The Herald reports:
Walking is no longer the most common way to get to school– and cycling rates have dropped even more dramatically over 25 years.
A new Ministry of Transport report, 25 years of New Zealand Travel: New Zealand Household Travel 1989-2014, examines long-term travel trends, including how schoolchildren commute.
Children are more likely to be car passengers now than 25 years ago, and far fewer are cycling to school.
For primary school children in the late 1980s, 42 per cent of school journeys involved walking, followed by being driven (32 per cent), using public transport (13 per cent) and cycling (12 per cent).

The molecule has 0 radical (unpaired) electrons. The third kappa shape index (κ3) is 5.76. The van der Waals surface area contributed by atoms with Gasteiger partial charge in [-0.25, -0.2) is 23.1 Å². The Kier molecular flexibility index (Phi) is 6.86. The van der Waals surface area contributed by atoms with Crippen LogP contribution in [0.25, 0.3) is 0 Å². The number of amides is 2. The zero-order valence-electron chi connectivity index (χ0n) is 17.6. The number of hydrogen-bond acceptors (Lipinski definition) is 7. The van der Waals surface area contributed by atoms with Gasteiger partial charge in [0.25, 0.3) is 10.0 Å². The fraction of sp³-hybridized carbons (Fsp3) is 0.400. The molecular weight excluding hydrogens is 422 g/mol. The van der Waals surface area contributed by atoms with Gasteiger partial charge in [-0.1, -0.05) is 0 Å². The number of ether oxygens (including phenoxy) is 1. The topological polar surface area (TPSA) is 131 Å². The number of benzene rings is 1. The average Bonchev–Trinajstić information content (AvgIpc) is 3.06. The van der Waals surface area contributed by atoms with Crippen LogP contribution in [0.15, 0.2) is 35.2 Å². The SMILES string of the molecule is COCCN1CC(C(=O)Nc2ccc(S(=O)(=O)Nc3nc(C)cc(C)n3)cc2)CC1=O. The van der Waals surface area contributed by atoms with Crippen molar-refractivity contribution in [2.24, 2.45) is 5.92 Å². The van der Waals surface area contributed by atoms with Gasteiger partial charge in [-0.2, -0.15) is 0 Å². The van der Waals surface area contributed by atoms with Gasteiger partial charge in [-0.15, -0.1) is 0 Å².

By 2010-2014, the walking rate had fallen to 29 per cent, while more than half of primary school children’s journeys were as car passengers (57 per cent). Public transport had fallen slightly to 11 per cent, with cycling declining by much more, to just 2 per cent.
So the proportion of primary school children who would walk or cycle to school has fallen from 54% to 31%.
Cycling to school saw a similar drop for secondary school students – falling from 19 per cent to 3 per cent of journeys.
Why? I used to cycle to school. Great way to be fit and often faster than the bus.
Studies had found that the main reason for the fall in cycling rates was the belief that biking to school was dangerous, the party said.
Is it more dangerous than 25 years ago?